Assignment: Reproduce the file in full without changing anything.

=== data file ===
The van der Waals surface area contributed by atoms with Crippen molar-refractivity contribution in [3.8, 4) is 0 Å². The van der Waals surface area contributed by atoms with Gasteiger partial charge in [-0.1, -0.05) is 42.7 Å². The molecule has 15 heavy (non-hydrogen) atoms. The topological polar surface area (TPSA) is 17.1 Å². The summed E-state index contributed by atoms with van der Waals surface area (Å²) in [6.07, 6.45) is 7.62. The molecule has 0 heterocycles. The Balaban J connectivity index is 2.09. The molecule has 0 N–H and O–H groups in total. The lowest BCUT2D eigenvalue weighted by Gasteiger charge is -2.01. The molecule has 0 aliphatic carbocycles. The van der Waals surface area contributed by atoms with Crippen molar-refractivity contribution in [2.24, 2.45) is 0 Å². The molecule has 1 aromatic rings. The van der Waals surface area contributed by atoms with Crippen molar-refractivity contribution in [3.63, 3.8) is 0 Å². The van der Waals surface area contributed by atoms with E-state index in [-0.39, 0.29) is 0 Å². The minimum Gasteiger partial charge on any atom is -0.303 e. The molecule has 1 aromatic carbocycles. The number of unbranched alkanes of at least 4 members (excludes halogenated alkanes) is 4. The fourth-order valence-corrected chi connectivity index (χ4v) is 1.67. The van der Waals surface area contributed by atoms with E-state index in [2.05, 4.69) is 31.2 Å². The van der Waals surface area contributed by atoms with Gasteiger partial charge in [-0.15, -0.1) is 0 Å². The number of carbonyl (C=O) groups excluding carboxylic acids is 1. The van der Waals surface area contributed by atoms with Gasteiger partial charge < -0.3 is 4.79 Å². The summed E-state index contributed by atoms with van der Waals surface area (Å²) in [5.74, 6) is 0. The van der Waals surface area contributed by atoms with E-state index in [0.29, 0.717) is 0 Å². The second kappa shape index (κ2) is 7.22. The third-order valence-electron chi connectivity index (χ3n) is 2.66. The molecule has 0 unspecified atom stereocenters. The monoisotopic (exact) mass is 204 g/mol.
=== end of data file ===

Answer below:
The van der Waals surface area contributed by atoms with Crippen molar-refractivity contribution in [3.8, 4) is 0 Å². The van der Waals surface area contributed by atoms with Gasteiger partial charge in [-0.1, -0.05) is 42.7 Å². The molecule has 15 heavy (non-hydrogen) atoms. The topological polar surface area (TPSA) is 17.1 Å². The summed E-state index contributed by atoms with van der Waals surface area (Å²) in [6.07, 6.45) is 7.62. The molecule has 0 heterocycles. The Balaban J connectivity index is 2.09. The molecule has 0 N–H and O–H groups in total. The lowest BCUT2D eigenvalue weighted by Gasteiger charge is -2.01. The molecule has 0 aliphatic carbocycles. The van der Waals surface area contributed by atoms with Crippen molar-refractivity contribution in [2.24, 2.45) is 0 Å². The molecule has 1 aromatic rings. The van der Waals surface area contributed by atoms with Crippen molar-refractivity contribution in [3.63, 3.8) is 0 Å². The van der Waals surface area contributed by atoms with E-state index in [-0.39, 0.29) is 0 Å². The minimum Gasteiger partial charge on any atom is -0.303 e. The molecule has 1 aromatic carbocycles. The number of unbranched alkanes of at least 4 members (excludes halogenated alkanes) is 4. The fourth-order valence-corrected chi connectivity index (χ4v) is 1.67. The van der Waals surface area contributed by atoms with E-state index in [2.05, 4.69) is 31.2 Å². The van der Waals surface area contributed by atoms with Gasteiger partial charge in [-0.15, -0.1) is 0 Å². The number of carbonyl (C=O) groups excluding carboxylic acids is 1. The van der Waals surface area contributed by atoms with Gasteiger partial charge < -0.3 is 4.79 Å². The summed E-state index contributed by atoms with van der Waals surface area (Å²) in [5.74, 6) is 0. The van der Waals surface area contributed by atoms with E-state index in [0.29, 0.717) is 0 Å². The second kappa shape index (κ2) is 7.22. The third-order valence-electron chi connectivity index (χ3n) is 2.66. The molecule has 0 unspecified atom stereocenters. The monoisotopic (exact) mass is 204 g/mol.